Back in the Dark Ages before she was an Olympian - Lendon Gray spent her winters in Alabama and worked for Peggy Whitehurst. She would take her string to the shows and show all the way from training level to Grand Prix. Never had a caller and rode them all from memory. And per Mrs. W - she never had an error on course.

Two tests were all I could ever handle.


It does seem remarkable, what they are mentally capable of doing. On the other hand, the non-horse portion of their lives tends to be a chaotic mess :slightly_smiling_face:


For the x-country, I imagine they’ve been to this venue before, and the Prelim or whatever test is always pretty similar, so they just have to figure out which fences they chose to use? If you know the lay of the land and all the fences, that makes it much easier. Plus, the fences are flagged. There’s only so many ways to go.

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This! The tests stay the same day in day out - quickly analyzing a TON of horse’s needs on that particular day - that to me would be the biggest challenge!

As one poster said, it is their job! When I was a teacher I could and did memorize 5 different lessons each day, and remember 180 names . . .sometimes I made mistakes, but not often. We do what we have to do . . .


The same tests are used over and over again and do not regularly change. At FEI there are only 2 tests to learn so it will be A or B. What throws the pros is when they change the tests! Then they have to work a little harder to remember them.

I got lost on a twisty, turny, windy XC course a few weeks ago and later heard that that’s not uncommon at that venue. :rofl: One poor girl was lost for so long that she got eliminated!

With so many portables these days, the courses can actually change a lot from event to event. Only the water, ditches, banks, and more permanent fences might be consistent and even then they might not all be used every time.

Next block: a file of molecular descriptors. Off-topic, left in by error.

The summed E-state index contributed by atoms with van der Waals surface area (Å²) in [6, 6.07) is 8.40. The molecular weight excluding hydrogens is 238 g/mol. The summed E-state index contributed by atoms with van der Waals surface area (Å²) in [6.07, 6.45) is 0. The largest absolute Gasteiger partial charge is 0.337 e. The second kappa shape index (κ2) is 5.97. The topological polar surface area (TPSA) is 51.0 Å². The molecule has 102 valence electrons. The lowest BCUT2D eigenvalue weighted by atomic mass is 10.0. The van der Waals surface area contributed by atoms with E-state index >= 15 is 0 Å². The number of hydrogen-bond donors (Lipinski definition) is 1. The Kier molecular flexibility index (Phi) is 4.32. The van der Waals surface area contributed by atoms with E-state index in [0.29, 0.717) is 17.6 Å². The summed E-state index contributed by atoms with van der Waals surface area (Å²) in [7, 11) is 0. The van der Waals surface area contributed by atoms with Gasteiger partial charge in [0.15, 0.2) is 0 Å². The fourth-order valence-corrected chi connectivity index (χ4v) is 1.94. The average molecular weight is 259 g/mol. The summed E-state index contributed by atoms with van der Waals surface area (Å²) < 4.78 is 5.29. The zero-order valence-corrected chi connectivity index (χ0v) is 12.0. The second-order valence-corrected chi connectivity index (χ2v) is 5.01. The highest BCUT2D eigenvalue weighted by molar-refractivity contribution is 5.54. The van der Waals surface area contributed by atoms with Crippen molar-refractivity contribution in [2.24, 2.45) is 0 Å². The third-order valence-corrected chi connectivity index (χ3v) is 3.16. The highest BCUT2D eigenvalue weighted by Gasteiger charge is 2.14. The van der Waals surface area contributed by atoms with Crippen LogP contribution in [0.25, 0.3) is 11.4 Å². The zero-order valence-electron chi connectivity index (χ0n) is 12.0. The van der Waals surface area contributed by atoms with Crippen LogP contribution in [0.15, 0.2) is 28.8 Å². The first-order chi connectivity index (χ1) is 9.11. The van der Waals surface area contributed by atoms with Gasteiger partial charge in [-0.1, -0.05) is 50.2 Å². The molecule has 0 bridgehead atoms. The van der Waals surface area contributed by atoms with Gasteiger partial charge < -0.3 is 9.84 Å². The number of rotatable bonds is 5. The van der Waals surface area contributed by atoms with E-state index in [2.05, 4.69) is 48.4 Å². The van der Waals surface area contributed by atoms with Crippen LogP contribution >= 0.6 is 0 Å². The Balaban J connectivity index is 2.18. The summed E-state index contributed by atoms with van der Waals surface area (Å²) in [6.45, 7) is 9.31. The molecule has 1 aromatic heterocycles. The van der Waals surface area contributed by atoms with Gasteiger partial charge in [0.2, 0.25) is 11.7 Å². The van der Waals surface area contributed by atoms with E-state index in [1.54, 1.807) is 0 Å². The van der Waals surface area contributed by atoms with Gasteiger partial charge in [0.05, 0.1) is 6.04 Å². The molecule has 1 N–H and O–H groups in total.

But yeah, if you are a pro and have ridden at that venue many times before you would have a better frame of reference and know the landmarks. I will hopefully never make that same mistake again (though I will definitely find new ones to make!).

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For 2022 there are 35 tests including FEI to remember!

Hopefully the average pro doesn’t ride intro or BN, or even the young horse tests too often, but the additional C versions of tests for 2022 for M, P and I would send me over the edge :scream:

Yes, this is definitely venue dependent. In the places I ride/rode often, one I have to look at the map but do not need to walk the course as there is enough room that jumps can move significantly but it’s pretty open and straightforward so looking at the map, I know where I am going and know what the jumps look like. One venue I didn’t even need a map - you went from start, to one field and either did a loop left or a loop right and I have totally asked at the start box if we were looping left or right. One venue I do generally walk as it can be a bit twisty. The last venue, no matter how many times I competed there (and it was A LOT), I ALWAYS had to walk - it was SO twisty.

As for stadium jumping, my experience has been that the course doesn’t really change between levels except for 2 stride/1 stride/bounce addition/removal.

For dressage - that is more to remember but you can practice at home.

That being said, I have seen more than one pro miss a jump out on XC on his not-first horse at that level, and probably one out ten horses for the day.